The study of Parkinson’s disease (PD) has mainly included mammalian models treated with neurotoxins that selectively destroy dopaminergic (DA) cells. We previously isolated the zebrafish night blindness b (nbb) mutation, which causes a progressive loss of DA cells in the heterozygous adult retina and small eyes with disorganized retinas in the embryonic lethal homozygous mutants. In this study, brain DA neurons that were comparable to the human nigral striatal system affected in PD were examined in aged heterozygous nbb mutants. Variation in the number of TH-positive cell numbers was seen in the diencephalic posterior tuberculum in both aged wild-type and mutant fish, but no significant overall decreases in average cell number were found in the mutants. Identification of individual mutant fish with cell numbers lower than wild-type range or with higher frequency of low cell count may imply incomplete gene penetrance. Previous cloning of the nbb locus revealed an intron-splicing point mutation in the SCL/TAL1 interrupting locus (Stil). Complementation tests with nbb and another zebrafish Stil mutant, cassiopeia (cspcz65), showed that the two mutant alleles did not complement.
STIL is involved in embryonic development and cancer cell proliferation. It serves dual functions as a binding partner to SUFU in the SHH pathway, and as a checkpoint protein in spindle pole formation during mitotic entry. To further evaluate novel mechanisms of STIL in DA cells, the catecholaminergic mammalian PC12 line was used to examine its role in DA proliferation, differentiation and survival. It was hypothesized that STIL would have a multi-functional role in PC12 cells. RNAi knockdown of STIL yielded a decreased proliferation rate, whereas overexpression of the human full-length STIL transcript increased proliferation. The differentiation of PC12 cells by NGF stimulated STIL expression in low-serum conditions. Knockdown or over-expression of STIL did not affect neurite extension during differentiation. In cell survival assays with 6-OHDA, , knockdown of STIL did not affect toxin sensitivity in undifferentiated cells, but over-expression of STIL augmented toxin sensitivity. In NGF-induced cells, STIL knockdown increased drug sensitivity, whereas over-expression of STIL did not have an effect.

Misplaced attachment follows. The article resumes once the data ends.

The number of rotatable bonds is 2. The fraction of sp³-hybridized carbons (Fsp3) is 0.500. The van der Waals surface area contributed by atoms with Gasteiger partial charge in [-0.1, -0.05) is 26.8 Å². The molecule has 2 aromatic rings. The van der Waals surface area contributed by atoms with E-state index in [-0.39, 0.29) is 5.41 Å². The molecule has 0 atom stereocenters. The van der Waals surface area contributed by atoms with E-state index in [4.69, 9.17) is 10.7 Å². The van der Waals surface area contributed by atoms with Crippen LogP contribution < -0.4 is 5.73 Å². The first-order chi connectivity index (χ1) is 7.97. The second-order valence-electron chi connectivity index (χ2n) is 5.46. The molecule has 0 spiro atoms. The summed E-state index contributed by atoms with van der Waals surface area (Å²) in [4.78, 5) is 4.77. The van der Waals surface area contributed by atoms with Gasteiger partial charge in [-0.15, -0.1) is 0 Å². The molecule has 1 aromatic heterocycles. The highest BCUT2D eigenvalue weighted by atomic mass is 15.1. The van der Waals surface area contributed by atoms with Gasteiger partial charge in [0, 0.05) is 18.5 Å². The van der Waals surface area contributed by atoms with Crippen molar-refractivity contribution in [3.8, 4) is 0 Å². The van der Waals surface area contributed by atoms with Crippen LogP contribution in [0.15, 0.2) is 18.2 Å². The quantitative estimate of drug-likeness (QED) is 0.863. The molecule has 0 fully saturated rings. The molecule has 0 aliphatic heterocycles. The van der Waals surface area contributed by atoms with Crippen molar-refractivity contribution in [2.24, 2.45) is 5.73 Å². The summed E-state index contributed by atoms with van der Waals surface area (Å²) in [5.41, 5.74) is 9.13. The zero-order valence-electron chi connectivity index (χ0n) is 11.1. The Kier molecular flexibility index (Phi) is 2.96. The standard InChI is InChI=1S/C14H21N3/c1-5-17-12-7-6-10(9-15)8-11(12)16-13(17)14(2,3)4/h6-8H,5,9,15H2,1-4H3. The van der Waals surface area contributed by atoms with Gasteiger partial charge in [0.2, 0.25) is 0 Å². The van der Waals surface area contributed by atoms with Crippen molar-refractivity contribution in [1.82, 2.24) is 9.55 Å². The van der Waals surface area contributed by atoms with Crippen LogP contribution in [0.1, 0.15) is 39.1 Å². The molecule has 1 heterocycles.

The up- and down-regulation of the SHH pathway by pharmacological approaches (e.g., cyclopamine and purmorphamine) demonstrated that STIL may function in this pathway for PC12 proliferation. Results from this study suggests a novel role for the oncogene STIL in progenitor cell proliferation and survival of differentiated cells, and further introduces STIL as a genetic bio-marker for catecholiminergic (e.g., DA) cells.